For years, I was tormented by knowing I was female with no option to do anything about it. I felt that I had to hide behind a mask of masculinity. I literally lived a double life. I was the “real me” to a few select people, and someone entirely different to everyone else.

I am less frustrated – no longer boxed-in and angry about it. I’m no longer tormented and miserable. I am so much happier. But most of all, I’m at peace.

About parents of young transgender children

A friend recently asked me how parents of transgender children support them. She had recently had a conversation with someone else about parents who allow their children to transition at a young age. She said she struggled with whether parents should allow this. After sharing my thoughts with her, she realized these situations are a lot more involved than supportive parents simply making one decision. We both decided this should be the topic of a blog entry.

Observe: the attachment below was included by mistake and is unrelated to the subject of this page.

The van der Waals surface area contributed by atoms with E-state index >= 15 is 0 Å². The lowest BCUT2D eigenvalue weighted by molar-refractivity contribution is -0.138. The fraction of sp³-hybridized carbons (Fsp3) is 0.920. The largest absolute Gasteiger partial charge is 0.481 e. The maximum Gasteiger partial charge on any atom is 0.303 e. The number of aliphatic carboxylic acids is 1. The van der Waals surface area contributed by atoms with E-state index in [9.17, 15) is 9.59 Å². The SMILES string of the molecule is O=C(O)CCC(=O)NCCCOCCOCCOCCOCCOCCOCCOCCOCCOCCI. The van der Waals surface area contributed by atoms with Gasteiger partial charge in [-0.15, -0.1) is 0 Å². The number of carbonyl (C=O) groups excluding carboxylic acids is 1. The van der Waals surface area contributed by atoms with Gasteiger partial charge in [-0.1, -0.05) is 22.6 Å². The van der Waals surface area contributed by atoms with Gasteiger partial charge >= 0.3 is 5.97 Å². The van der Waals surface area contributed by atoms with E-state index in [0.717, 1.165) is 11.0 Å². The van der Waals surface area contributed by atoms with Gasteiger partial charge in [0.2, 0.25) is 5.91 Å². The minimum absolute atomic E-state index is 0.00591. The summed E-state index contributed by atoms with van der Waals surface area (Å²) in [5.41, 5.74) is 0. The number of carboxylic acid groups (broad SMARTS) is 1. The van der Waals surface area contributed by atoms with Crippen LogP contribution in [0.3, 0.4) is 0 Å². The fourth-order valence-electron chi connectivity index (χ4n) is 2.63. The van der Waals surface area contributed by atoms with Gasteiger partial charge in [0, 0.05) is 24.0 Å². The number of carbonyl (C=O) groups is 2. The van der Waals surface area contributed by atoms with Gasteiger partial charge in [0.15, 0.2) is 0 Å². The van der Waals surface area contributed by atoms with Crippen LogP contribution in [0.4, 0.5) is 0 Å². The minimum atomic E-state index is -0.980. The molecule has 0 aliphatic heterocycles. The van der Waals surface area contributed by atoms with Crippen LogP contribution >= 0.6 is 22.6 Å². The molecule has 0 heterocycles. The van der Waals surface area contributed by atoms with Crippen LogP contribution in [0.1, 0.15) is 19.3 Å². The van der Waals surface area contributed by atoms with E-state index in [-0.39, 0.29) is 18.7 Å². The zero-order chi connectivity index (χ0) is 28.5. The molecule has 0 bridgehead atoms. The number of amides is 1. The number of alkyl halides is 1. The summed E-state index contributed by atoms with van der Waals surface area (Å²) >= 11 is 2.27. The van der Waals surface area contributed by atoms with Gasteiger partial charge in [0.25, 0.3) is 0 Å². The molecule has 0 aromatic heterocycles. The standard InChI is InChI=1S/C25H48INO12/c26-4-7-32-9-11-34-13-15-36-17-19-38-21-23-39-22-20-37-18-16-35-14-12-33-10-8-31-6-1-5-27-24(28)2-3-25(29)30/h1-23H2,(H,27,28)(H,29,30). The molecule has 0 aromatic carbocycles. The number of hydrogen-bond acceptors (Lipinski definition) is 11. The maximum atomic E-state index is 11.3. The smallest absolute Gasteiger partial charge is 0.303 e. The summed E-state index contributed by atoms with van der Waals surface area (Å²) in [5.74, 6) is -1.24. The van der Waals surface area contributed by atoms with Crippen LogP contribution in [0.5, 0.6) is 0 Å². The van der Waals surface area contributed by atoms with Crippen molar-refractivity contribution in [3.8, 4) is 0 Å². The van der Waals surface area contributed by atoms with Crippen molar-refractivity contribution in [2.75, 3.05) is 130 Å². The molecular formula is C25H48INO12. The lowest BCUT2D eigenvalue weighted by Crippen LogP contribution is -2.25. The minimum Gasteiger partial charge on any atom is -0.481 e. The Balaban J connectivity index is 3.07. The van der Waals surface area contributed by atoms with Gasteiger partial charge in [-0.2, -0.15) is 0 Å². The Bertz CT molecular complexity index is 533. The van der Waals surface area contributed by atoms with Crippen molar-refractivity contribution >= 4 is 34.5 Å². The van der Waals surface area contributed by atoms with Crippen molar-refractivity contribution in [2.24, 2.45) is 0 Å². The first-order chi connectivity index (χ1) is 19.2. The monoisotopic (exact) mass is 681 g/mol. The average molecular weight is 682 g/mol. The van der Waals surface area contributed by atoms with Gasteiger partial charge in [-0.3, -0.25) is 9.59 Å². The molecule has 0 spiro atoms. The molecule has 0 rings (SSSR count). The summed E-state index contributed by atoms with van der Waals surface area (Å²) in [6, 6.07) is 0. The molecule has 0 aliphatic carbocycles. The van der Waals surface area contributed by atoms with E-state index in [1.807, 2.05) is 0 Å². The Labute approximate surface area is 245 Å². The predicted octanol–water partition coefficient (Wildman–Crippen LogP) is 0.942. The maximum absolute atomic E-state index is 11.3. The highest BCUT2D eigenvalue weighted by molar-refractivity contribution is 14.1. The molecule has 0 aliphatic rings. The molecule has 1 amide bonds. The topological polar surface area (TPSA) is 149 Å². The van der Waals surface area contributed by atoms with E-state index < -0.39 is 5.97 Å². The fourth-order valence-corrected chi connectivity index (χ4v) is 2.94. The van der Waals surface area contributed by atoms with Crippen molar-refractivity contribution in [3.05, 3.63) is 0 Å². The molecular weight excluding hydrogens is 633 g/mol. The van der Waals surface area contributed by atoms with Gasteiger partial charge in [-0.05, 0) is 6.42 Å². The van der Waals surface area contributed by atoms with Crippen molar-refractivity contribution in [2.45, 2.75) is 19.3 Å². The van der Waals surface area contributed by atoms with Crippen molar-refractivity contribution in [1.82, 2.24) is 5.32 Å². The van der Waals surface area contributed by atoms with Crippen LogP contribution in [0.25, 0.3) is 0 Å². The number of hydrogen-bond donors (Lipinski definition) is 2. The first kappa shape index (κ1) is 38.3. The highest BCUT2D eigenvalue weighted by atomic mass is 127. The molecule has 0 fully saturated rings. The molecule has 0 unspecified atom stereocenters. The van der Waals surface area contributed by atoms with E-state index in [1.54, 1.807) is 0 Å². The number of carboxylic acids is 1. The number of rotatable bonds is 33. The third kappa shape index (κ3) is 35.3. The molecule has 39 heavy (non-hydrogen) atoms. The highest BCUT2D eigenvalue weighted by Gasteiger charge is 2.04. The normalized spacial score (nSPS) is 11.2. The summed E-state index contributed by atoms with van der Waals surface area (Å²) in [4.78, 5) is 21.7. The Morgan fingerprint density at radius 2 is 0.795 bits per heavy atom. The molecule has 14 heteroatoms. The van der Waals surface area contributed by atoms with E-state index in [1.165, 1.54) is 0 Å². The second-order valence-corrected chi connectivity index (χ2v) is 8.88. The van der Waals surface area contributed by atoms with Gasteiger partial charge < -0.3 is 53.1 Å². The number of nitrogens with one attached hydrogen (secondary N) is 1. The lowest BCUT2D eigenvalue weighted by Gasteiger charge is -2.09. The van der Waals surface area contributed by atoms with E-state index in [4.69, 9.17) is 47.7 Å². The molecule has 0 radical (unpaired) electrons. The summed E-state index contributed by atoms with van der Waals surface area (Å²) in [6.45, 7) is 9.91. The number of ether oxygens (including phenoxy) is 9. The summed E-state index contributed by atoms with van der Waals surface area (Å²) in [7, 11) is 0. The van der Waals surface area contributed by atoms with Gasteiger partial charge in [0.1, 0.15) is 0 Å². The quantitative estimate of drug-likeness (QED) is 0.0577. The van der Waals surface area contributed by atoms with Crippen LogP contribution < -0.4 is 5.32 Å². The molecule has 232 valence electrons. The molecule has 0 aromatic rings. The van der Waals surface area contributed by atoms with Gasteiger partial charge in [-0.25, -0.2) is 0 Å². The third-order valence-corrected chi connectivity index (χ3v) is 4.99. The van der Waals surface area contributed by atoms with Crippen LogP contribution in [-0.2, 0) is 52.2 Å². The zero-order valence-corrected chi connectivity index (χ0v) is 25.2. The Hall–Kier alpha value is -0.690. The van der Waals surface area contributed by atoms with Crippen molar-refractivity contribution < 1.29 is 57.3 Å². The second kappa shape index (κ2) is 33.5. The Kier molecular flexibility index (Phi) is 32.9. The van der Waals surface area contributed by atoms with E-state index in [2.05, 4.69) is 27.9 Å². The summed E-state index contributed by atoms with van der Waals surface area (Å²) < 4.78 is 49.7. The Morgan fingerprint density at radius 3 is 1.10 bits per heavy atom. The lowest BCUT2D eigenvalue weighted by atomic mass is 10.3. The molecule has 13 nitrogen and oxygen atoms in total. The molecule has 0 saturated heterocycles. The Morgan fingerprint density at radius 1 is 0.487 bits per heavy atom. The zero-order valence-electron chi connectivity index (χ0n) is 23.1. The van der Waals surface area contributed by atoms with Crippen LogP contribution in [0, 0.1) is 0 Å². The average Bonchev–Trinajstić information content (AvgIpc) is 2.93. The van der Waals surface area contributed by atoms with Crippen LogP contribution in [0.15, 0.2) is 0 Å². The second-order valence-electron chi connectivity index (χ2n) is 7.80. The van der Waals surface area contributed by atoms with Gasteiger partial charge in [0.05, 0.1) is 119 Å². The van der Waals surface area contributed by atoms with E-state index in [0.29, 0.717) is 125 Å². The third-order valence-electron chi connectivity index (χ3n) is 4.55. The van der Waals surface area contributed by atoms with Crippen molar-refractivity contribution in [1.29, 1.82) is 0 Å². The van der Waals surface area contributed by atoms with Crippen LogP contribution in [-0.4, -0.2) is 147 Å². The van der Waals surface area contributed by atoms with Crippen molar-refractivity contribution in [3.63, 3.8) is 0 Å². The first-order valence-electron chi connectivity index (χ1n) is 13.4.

Let me state right off the bat, I am no expert on transgender children or being the parent of a transgender child. I can only give my perspective based on my own experiences and observations. I will also tell you that I’m not going to give you my opinion on whether a young child should receive hormone therapy or drugs to stop puberty. That said, here is my perspective, which may or may not be correct, accurate or right – whatever those loaded words mean in this set of circumstances.

When you think about it on the surface, it’s easy to imagine that a child one day tells their parent they’re the opposite gender, and the supportive parent immediately begins dressing them in opposite clothing and pumping their young bodies with hormones to change their gender. I don’t think it’s ever happened that way.